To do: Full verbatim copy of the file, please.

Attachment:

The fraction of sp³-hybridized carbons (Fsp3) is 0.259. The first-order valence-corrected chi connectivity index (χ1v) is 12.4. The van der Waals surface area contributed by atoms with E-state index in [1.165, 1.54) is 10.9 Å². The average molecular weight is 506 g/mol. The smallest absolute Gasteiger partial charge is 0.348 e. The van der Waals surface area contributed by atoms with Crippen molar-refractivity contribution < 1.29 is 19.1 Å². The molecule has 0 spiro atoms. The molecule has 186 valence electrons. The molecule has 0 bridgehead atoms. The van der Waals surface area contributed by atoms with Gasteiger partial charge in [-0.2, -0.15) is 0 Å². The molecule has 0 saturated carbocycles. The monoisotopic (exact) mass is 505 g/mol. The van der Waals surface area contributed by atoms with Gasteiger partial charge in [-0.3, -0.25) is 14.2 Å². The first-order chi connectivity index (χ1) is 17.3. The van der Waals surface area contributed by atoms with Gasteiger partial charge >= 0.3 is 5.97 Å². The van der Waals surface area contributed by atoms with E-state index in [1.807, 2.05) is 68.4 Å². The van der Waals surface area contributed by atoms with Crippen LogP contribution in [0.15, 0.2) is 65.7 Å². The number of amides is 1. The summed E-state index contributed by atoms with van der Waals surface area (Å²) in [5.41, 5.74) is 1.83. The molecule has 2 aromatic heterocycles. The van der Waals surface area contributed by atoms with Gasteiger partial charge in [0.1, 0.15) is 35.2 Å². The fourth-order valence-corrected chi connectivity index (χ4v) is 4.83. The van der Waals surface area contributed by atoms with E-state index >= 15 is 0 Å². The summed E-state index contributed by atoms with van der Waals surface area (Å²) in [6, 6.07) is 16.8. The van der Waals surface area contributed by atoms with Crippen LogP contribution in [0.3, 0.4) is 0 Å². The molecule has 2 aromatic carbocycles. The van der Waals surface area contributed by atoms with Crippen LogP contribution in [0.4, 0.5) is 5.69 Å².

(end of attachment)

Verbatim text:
The fraction of sp³-hybridized carbons (Fsp3) is 0.259. The first-order valence-corrected chi connectivity index (χ1v) is 12.4. The van der Waals surface area contributed by atoms with E-state index in [1.165, 1.54) is 10.9 Å². The average molecular weight is 506 g/mol. The smallest absolute Gasteiger partial charge is 0.348 e. The van der Waals surface area contributed by atoms with Crippen molar-refractivity contribution < 1.29 is 19.1 Å². The molecule has 0 spiro atoms. The molecule has 186 valence electrons. The molecule has 0 bridgehead atoms. The van der Waals surface area contributed by atoms with Gasteiger partial charge in [-0.2, -0.15) is 0 Å². The molecule has 0 saturated carbocycles. The monoisotopic (exact) mass is 505 g/mol. The van der Waals surface area contributed by atoms with Gasteiger partial charge in [-0.3, -0.25) is 14.2 Å². The first-order chi connectivity index (χ1) is 17.3. The van der Waals surface area contributed by atoms with Gasteiger partial charge >= 0.3 is 5.97 Å². The van der Waals surface area contributed by atoms with E-state index in [1.807, 2.05) is 68.4 Å². The van der Waals surface area contributed by atoms with Crippen LogP contribution in [0.15, 0.2) is 65.7 Å². The number of amides is 1. The summed E-state index contributed by atoms with van der Waals surface area (Å²) in [5.41, 5.74) is 1.83. The molecule has 2 aromatic heterocycles. The van der Waals surface area contributed by atoms with Gasteiger partial charge in [0.1, 0.15) is 35.2 Å². The fourth-order valence-corrected chi connectivity index (χ4v) is 4.83. The van der Waals surface area contributed by atoms with E-state index >= 15 is 0 Å². The summed E-state index contributed by atoms with van der Waals surface area (Å²) in [6, 6.07) is 16.8. The van der Waals surface area contributed by atoms with Crippen LogP contribution in [0.3, 0.4) is 0 Å². The molecule has 2 aromatic carbocycles. The van der Waals surface area contributed by atoms with Crippen LogP contribution in [0.4, 0.5) is 5.69 Å².